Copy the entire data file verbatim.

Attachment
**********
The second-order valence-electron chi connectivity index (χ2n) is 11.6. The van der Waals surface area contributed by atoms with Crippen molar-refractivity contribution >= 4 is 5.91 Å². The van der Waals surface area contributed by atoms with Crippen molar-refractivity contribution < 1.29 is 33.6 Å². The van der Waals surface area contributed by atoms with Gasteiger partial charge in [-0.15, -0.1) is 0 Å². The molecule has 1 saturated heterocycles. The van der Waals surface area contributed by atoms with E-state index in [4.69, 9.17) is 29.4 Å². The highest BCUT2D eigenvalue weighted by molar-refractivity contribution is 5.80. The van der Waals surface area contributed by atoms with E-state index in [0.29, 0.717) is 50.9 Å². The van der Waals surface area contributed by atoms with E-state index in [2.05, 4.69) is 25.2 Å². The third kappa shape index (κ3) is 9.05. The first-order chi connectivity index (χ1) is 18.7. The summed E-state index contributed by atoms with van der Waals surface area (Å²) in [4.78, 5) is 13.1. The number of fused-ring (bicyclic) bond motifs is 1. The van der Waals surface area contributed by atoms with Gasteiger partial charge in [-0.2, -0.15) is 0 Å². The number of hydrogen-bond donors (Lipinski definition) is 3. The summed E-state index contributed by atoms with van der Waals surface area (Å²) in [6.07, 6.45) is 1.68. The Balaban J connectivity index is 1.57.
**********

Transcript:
The second-order valence-electron chi connectivity index (χ2n) is 11.6. The van der Waals surface area contributed by atoms with Crippen molar-refractivity contribution >= 4 is 5.91 Å². The van der Waals surface area contributed by atoms with Crippen molar-refractivity contribution < 1.29 is 33.6 Å². The van der Waals surface area contributed by atoms with Gasteiger partial charge in [-0.15, -0.1) is 0 Å². The molecule has 1 saturated heterocycles. The van der Waals surface area contributed by atoms with E-state index in [4.69, 9.17) is 29.4 Å². The highest BCUT2D eigenvalue weighted by molar-refractivity contribution is 5.80. The van der Waals surface area contributed by atoms with E-state index in [0.29, 0.717) is 50.9 Å². The van der Waals surface area contributed by atoms with E-state index in [2.05, 4.69) is 25.2 Å². The third kappa shape index (κ3) is 9.05. The first-order chi connectivity index (χ1) is 18.7. The summed E-state index contributed by atoms with van der Waals surface area (Å²) in [4.78, 5) is 13.1. The number of fused-ring (bicyclic) bond motifs is 1. The van der Waals surface area contributed by atoms with Gasteiger partial charge in [-0.2, -0.15) is 0 Å². The number of hydrogen-bond donors (Lipinski definition) is 3. The summed E-state index contributed by atoms with van der Waals surface area (Å²) in [6.07, 6.45) is 1.68. The Balaban J connectivity index is 1.57.